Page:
Wednesday, May 16, 2007

Farms and Food Prices

L.A. Times fronts an article today about food price inflation in Southern California. (h/t Today's Papers) While SoCal is getting hit hardest, the country generally is seeing a spike in food prices:

    Nationally, food prices rose 3.9% in April compared with the same month in 2006, and the outlook is equally chilling wherever you shop. It is happening for many reasons: inflation, drought, freezing weather, even the rising cost of corn — highly sought after not only as ingredients for thousands of food products but also to make ethanol.

    Food prices in 2007 are increasing at their highest rate in years.

    "We are going to see grocery store prices show one of the most rapid increases in the last 15 years or so," said Patrick Jackman, an economist at the U.S. Bureau of Labor Statistics.
The price spikes are attributed to a number of factors, most notably higher fuel prices and much higher prices for corn as the biofuels industry competes with the food sector. Not mentioned in the article is that the prices increases are happening despite the Wal-Mart effect – people on either side of the Wal-Mart debate agree that the company’s economic heft measurably depresses prices for groceries.

Given that I’m not an economist, agricultural or otherwise, I’m way out on a limb here, but this Means Something. For years we’ve been hearing concerns about losing farmland to sprawl and the diminishing returns of agribiz megafarms. We’ve been hearing simultaneously about peak oil and peak farmland. Now we are seeing what the economic effects of each look like. At the same time, a story like this gives, um, fuel to critics of the biofuels industry.

Prices will surely fall again once the summer gas guzzling again wanes, but we need to keep an eye on the long-term trend. In any event, it makes paying to preserve farmland look a little wiser.


Paul said...


These days, farmer have to be very sophisticated commodities traders, knowing when to buy and sell futures contracts for their crops as well as their supplies. Many buy diesel fuel contracts months in advance, and will likewise sell most of their crop before they ever plant.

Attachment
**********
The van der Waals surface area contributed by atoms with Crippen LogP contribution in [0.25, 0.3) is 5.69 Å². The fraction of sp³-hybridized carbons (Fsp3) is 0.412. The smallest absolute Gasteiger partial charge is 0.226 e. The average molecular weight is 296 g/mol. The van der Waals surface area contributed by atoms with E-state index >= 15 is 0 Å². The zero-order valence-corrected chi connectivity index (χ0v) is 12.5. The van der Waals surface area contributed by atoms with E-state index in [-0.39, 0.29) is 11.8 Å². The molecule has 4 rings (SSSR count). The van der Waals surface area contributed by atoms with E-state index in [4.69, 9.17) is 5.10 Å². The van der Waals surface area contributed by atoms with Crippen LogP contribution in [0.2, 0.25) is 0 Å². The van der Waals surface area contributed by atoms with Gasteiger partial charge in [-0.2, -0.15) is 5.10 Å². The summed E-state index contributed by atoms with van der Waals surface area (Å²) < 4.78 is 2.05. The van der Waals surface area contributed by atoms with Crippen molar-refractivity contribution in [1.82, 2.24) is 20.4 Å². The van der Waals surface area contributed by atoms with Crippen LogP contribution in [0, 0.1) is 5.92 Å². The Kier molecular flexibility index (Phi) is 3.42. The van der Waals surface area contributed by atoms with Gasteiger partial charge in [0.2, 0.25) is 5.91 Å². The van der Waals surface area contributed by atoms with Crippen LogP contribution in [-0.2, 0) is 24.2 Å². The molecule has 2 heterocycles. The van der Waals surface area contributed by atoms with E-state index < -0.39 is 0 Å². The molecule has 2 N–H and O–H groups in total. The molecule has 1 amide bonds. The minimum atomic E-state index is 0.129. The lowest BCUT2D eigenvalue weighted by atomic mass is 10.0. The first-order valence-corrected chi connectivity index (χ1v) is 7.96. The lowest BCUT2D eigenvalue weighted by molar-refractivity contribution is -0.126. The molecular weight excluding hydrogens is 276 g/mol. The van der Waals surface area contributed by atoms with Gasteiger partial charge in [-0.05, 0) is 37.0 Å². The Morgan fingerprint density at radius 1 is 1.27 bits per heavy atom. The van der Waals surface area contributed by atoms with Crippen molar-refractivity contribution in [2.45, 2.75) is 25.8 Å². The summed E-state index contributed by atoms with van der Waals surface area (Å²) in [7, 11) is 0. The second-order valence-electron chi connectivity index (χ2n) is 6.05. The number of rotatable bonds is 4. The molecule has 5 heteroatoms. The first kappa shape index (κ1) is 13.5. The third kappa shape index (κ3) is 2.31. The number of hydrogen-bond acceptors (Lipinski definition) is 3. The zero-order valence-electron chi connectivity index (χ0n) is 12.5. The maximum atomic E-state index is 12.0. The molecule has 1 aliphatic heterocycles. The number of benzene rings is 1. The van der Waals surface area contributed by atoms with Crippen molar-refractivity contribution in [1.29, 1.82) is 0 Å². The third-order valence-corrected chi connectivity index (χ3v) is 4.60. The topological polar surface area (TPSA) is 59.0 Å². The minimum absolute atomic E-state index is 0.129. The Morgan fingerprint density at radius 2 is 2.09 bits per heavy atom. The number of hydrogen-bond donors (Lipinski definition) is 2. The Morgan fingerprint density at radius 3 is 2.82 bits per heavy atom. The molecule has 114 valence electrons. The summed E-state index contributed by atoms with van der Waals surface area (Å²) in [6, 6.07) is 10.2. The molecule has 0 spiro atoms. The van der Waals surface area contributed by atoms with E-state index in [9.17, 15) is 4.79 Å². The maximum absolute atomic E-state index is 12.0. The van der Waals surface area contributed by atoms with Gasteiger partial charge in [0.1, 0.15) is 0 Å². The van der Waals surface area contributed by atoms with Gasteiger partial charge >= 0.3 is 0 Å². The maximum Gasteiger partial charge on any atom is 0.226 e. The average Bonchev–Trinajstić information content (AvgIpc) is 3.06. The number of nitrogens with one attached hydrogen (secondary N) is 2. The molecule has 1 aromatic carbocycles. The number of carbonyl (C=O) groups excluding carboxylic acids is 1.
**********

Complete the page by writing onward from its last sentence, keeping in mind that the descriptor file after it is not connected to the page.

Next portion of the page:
Consequently, we don't always see food prices fluctuate in sync with other commodities prices. But eventually price changes have to work their way through the system. When the farmers start buying their 2008 fuel contracts, the price will almost certainly be higher than what they paid last year. So they'll try to hold out for the highest prices on the sell contract for their crops. The folks who use the crop to make other products (e.g. hog feed, cereal and ethanol) will also be buying futures contracts to lock in their future costs.

By the way, contrary to popular belief, this is NOT inflation. Indeed, many things will become more expensive if fuel prices continue to go up. But it just means the more money we spend on gas, the less we have to spend on other stuff.

Inflation happens when the Fed decides to ease its monetary policy and puts a pile of new cash into the money supply -- more than is warranted by the growth in GDP. Feels good in the short term, but takes years to restore balance. I remember the late 1970s - early 1980s, and would not like to go there again.

Anonymous said...

This is a very important subject and you are right on target with the notion of farms disappearing before our very eyes.
While you can attribute the increase in food costs to gas prices, you are also on point to mention the effect of the urban sprawl/development. Places that have been farm land for many many years are now being sold because the farmers make more money by selling, then by farming, so they have to sell.

Also, if we do not regulate growth, we could have other countries not only selling us oil, but our food as well.